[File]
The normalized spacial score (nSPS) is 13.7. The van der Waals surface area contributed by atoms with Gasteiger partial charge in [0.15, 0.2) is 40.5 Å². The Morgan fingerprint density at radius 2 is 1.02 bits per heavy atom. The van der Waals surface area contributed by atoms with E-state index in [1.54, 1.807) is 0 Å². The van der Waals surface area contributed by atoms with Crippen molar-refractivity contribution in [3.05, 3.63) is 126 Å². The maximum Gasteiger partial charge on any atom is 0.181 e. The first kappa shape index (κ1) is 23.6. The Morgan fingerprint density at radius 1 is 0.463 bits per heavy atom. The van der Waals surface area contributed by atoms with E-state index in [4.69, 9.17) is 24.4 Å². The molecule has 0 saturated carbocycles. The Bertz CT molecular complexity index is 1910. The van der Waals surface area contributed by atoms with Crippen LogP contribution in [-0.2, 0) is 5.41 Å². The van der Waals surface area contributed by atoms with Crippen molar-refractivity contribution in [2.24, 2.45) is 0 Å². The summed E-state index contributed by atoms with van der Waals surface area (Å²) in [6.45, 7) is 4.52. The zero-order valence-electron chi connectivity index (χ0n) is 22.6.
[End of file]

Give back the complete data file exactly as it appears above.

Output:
The normalized spacial score (nSPS) is 13.7. The van der Waals surface area contributed by atoms with Gasteiger partial charge in [0.15, 0.2) is 40.5 Å². The Morgan fingerprint density at radius 2 is 1.02 bits per heavy atom. The van der Waals surface area contributed by atoms with E-state index in [1.54, 1.807) is 0 Å². The van der Waals surface area contributed by atoms with Crippen molar-refractivity contribution in [3.05, 3.63) is 126 Å². The maximum Gasteiger partial charge on any atom is 0.181 e. The first kappa shape index (κ1) is 23.6. The Morgan fingerprint density at radius 1 is 0.463 bits per heavy atom. The van der Waals surface area contributed by atoms with E-state index in [4.69, 9.17) is 24.4 Å². The molecule has 0 saturated carbocycles. The Bertz CT molecular complexity index is 1910. The van der Waals surface area contributed by atoms with Crippen LogP contribution in [-0.2, 0) is 5.41 Å². The van der Waals surface area contributed by atoms with Crippen molar-refractivity contribution in [2.24, 2.45) is 0 Å². The summed E-state index contributed by atoms with van der Waals surface area (Å²) in [6.45, 7) is 4.52. The zero-order valence-electron chi connectivity index (χ0n) is 22.6.